The Category 1 hurricane made landfall near Boca de Yuma at 3:30 a.m. with maximum sustained winds of 90 miles per hour, according to the National Hurricane Center.
As the storm slowly moves northwest, torrential rain is still falling in Puerto Rico, where more than 1.4 million people are without power.
Fiona will continue to hit Puerto Rico and eastern parts of the Dominican Republic until Monday. According to the hurricane center, the eastern parts of the Dominican Republic could also see flash floods and mudslides in high areas in addition to flooding. Fiona could bring as much as 30 inches of rain to Puerto Rico and up to 12 inches to the eastern and northern Dominican Republic.
LUMA Energy, Puerto Rico’s main electric utility, said in a statement Sunday that it could be days before power is restored, adding that “several transmission line outages” were contributing to the outage. Governor Pedro Pierluisi wrote on Facebook that the process will be implemented “gradually”.
Samuel Rivera and his mother, Lourdes Rodriguez, lived without electricity for nearly a year after Maria Rivera was shot, CNN’s Layla Santiago told CNN. On Sunday morning, they lost power again, creating similar scares as they did five years ago.
They also expressed concern that the nearby river would flood and trees surrounding their homes could be felled by strong winds.
Life-threatening flood tears in Puerto Rico
As Hurricane Fiona made landfall on Sunday, much of Puerto Rico was under a flash flood warning ahead of heavy downpours. The National Weather Service in San Juan warned of “catastrophic” and life-threatening flood conditions.
Many rivers on the east side of the island were in moderate to major flood stages as of Sunday afternoon, including one southeast river that rose above 12 feet in less than 7 hours. The National Weather Service also issued a flash flood warning for south central Puerto Rico on Sunday night.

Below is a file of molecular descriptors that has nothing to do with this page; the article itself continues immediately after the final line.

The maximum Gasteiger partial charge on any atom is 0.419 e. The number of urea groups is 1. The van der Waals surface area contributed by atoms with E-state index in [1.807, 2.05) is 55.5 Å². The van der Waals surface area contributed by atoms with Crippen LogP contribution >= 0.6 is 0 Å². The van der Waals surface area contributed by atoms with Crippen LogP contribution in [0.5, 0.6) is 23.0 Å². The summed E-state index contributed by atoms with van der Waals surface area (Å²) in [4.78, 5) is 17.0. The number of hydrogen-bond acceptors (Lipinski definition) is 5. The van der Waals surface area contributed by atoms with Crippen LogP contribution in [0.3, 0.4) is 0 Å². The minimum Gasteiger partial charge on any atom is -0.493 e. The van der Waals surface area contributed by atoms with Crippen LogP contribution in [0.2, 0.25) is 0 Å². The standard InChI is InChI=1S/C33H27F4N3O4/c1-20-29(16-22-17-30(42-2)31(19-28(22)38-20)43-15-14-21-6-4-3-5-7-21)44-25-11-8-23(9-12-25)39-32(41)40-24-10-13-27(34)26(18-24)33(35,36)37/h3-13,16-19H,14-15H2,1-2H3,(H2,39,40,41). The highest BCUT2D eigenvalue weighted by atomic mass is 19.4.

In response to the risk facing Puerto Rico, President Joe Biden approved a state of emergency declaration Sunday morning to provide federal aid to disaster relief efforts.
Anne Bink, the agency’s assistant administrator for Response and Recovery, told CNN that more than 300 FEMA emergency workers were on the ground responding to the crisis.
“Our hearts go out to residents who, five years later, are experiencing yet another catastrophic event,” Bink said, marking the fifth anniversary of Hurricane Maria. According to him, this time FEMA plans to implement the lessons learned from the 2017 crisis.
“We were more prepared. We now have four warehouses strategically located all over the island that contain goods, exponentially larger supplies than in the past,” he said.
“We’re proactively out there to make sure we’re coordinating — and well ahead of any storm. And all the planning efforts we put in on those blue-sky days can pay off when the rain comes.”
CNN’s Leila Santiago, Jamiel Lynch, Alfonso Serrano, Caitlin Kaiser, Allie Malloy, Haley Brink, Dakin Andone and Robert Shackelford contributed to this report.
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